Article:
Joe Biden, Bernie Sanders and Elizabeth Warren This Democratic debate, held in Houston at TexasSouthern University, marked the first during this election seasonto be contained to a single night — over the course of three hours.(Photo: Bloomberg)

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Unity was in the air on Thursday, as a trimmed-down cast of 10Democratic presidential candidates met on the debate stage againand nodded to the stakes: the possibility of another four years ofPresident Donald Trump.

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And then the opening statements concluded.

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The first question plunged the candidates into another debateabout the merits and missteps of a "Medicare for All" plan. It wasa fitting set-up for the marquee match-up of this third Democraticpresidential debate, between former Vice President Joe Biden —whose health care proposal includes a government-run public optioninsurance plan — and Sen. Elizabeth Warren of Massachusetts, abacker of Medicare for All, which some advocates see as a way toprovide a single health plan for the entire country and replace allprivate insurance.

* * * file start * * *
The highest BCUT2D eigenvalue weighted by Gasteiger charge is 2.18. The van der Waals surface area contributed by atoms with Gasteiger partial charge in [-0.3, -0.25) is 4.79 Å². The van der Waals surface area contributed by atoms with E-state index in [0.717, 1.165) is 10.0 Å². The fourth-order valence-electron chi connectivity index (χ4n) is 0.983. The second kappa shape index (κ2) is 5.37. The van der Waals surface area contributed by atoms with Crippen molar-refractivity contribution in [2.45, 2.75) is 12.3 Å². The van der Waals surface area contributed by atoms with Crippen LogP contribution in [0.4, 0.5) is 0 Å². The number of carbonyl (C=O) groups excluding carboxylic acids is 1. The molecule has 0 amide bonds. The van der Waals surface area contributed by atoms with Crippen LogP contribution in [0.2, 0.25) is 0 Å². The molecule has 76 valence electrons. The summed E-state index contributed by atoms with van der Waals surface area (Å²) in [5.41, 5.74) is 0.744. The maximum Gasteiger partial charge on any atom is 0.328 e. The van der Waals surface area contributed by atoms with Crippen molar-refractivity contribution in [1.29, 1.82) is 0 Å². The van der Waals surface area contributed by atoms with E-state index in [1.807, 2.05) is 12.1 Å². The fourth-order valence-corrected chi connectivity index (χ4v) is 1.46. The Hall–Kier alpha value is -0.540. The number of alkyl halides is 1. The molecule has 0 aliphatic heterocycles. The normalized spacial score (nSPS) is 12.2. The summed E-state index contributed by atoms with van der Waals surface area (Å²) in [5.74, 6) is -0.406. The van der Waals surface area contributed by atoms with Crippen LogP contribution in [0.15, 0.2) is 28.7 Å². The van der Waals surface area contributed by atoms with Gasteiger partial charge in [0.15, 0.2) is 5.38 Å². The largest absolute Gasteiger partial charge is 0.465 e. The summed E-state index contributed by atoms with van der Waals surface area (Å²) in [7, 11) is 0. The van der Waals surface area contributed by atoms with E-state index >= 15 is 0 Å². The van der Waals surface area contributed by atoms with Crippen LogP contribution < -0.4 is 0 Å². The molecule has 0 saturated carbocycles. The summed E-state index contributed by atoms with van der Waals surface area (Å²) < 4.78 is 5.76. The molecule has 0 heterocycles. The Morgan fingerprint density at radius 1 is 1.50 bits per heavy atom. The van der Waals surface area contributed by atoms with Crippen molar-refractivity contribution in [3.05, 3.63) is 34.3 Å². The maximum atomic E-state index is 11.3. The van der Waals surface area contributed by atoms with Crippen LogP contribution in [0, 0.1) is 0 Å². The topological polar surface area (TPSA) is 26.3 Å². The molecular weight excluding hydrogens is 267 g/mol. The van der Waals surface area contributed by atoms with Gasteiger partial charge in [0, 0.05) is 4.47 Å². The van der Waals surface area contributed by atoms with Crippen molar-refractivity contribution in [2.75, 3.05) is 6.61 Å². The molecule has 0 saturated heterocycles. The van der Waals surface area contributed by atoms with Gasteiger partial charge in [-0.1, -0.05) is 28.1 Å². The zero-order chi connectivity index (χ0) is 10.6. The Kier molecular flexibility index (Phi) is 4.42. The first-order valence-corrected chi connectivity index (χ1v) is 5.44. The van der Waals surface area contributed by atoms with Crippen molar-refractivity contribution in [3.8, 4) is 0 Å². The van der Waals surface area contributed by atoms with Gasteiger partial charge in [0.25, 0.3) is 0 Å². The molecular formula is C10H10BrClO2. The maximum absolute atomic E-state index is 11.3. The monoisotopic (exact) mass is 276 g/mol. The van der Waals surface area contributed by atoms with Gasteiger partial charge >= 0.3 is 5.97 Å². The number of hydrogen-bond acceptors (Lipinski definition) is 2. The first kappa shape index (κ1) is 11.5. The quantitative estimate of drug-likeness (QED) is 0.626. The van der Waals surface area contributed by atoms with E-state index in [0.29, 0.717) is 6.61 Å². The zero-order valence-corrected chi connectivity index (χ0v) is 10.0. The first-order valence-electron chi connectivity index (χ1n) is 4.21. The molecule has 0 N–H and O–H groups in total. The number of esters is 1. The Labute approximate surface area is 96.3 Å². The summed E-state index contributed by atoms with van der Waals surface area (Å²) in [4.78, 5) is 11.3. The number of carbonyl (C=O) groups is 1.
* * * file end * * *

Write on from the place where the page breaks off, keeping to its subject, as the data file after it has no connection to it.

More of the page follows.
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Related: Medicare for All: Where the 2020 presidentialcandidates stand

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But no debate about Medicare for All can exclude the man who, inhis own words, "wrote the damn bill," Sen. Bernie Sanders ofVermont. And within the debate's first moments, there were threepresidential hopefuls batting around big numbers and "to be clear"defenses of their plans.